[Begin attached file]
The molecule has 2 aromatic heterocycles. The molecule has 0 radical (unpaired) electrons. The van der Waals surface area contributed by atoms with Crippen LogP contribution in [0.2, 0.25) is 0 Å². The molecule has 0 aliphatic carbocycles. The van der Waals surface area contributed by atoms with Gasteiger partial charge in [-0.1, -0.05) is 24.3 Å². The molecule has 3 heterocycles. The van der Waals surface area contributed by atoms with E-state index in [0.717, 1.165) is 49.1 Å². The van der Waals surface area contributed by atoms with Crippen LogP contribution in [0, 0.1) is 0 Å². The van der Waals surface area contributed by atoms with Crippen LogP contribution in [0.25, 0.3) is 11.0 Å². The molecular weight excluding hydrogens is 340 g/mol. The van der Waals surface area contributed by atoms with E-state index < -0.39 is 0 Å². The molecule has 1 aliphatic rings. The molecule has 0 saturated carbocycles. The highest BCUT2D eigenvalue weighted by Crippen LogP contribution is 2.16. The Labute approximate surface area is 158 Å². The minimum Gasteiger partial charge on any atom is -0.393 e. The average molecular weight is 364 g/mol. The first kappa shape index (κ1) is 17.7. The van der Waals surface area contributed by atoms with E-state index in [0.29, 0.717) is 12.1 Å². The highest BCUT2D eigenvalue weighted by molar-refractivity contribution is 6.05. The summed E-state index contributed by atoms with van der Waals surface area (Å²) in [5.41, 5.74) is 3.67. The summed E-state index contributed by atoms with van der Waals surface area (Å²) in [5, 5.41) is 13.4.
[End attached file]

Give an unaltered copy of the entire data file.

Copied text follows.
The molecule has 2 aromatic heterocycles. The molecule has 0 radical (unpaired) electrons. The van der Waals surface area contributed by atoms with Crippen LogP contribution in [0.2, 0.25) is 0 Å². The molecule has 0 aliphatic carbocycles. The van der Waals surface area contributed by atoms with Gasteiger partial charge in [-0.1, -0.05) is 24.3 Å². The molecule has 3 heterocycles. The van der Waals surface area contributed by atoms with E-state index in [0.717, 1.165) is 49.1 Å². The van der Waals surface area contributed by atoms with Crippen LogP contribution in [0, 0.1) is 0 Å². The van der Waals surface area contributed by atoms with Crippen LogP contribution in [0.25, 0.3) is 11.0 Å². The molecular weight excluding hydrogens is 340 g/mol. The van der Waals surface area contributed by atoms with E-state index < -0.39 is 0 Å². The molecule has 1 aliphatic rings. The molecule has 0 saturated carbocycles. The highest BCUT2D eigenvalue weighted by Crippen LogP contribution is 2.16. The Labute approximate surface area is 158 Å². The minimum Gasteiger partial charge on any atom is -0.393 e. The average molecular weight is 364 g/mol. The first kappa shape index (κ1) is 17.7. The van der Waals surface area contributed by atoms with E-state index in [0.29, 0.717) is 12.1 Å². The highest BCUT2D eigenvalue weighted by molar-refractivity contribution is 6.05. The summed E-state index contributed by atoms with van der Waals surface area (Å²) in [5.41, 5.74) is 3.67. The summed E-state index contributed by atoms with van der Waals surface area (Å²) in [5, 5.41) is 13.4.